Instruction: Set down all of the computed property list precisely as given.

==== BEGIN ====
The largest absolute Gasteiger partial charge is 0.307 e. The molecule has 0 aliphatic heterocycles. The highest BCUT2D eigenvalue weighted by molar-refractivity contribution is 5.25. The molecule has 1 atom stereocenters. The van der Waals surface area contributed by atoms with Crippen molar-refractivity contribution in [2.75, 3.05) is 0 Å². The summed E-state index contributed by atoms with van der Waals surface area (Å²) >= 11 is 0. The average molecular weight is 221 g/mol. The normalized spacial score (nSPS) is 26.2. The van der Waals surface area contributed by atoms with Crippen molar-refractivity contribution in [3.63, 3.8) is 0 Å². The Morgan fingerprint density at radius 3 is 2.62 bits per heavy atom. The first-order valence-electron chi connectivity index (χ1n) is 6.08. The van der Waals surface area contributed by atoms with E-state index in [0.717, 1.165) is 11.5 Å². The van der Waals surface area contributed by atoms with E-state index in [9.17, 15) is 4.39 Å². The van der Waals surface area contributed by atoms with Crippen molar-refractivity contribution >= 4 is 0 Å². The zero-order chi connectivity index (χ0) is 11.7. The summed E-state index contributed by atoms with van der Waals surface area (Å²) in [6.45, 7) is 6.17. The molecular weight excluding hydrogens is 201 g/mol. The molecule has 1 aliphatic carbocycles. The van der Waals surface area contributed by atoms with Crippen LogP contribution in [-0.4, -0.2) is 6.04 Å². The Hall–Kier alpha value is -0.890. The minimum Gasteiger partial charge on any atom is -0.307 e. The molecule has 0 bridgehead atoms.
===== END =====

The largest absolute Gasteiger partial charge is 0.307 e. The molecule has 0 aliphatic heterocycles. The highest BCUT2D eigenvalue weighted by molar-refractivity contribution is 5.25. The molecule has 1 atom stereocenters. The van der Waals surface area contributed by atoms with Crippen molar-refractivity contribution in [2.75, 3.05) is 0 Å². The summed E-state index contributed by atoms with van der Waals surface area (Å²) >= 11 is 0. The average molecular weight is 221 g/mol. The normalized spacial score (nSPS) is 26.2. The van der Waals surface area contributed by atoms with Crippen molar-refractivity contribution in [3.63, 3.8) is 0 Å². The Morgan fingerprint density at radius 3 is 2.62 bits per heavy atom. The first-order valence-electron chi connectivity index (χ1n) is 6.08. The van der Waals surface area contributed by atoms with E-state index in [0.717, 1.165) is 11.5 Å². The van der Waals surface area contributed by atoms with E-state index in [9.17, 15) is 4.39 Å². The van der Waals surface area contributed by atoms with Crippen molar-refractivity contribution >= 4 is 0 Å². The zero-order chi connectivity index (χ0) is 11.7. The summed E-state index contributed by atoms with van der Waals surface area (Å²) in [6.45, 7) is 6.17. The molecular weight excluding hydrogens is 201 g/mol. The molecule has 1 aliphatic carbocycles. The van der Waals surface area contributed by atoms with Crippen LogP contribution in [-0.4, -0.2) is 6.04 Å². The Hall–Kier alpha value is -0.890. The minimum Gasteiger partial charge on any atom is -0.307 e. The molecule has 0 bridgehead atoms.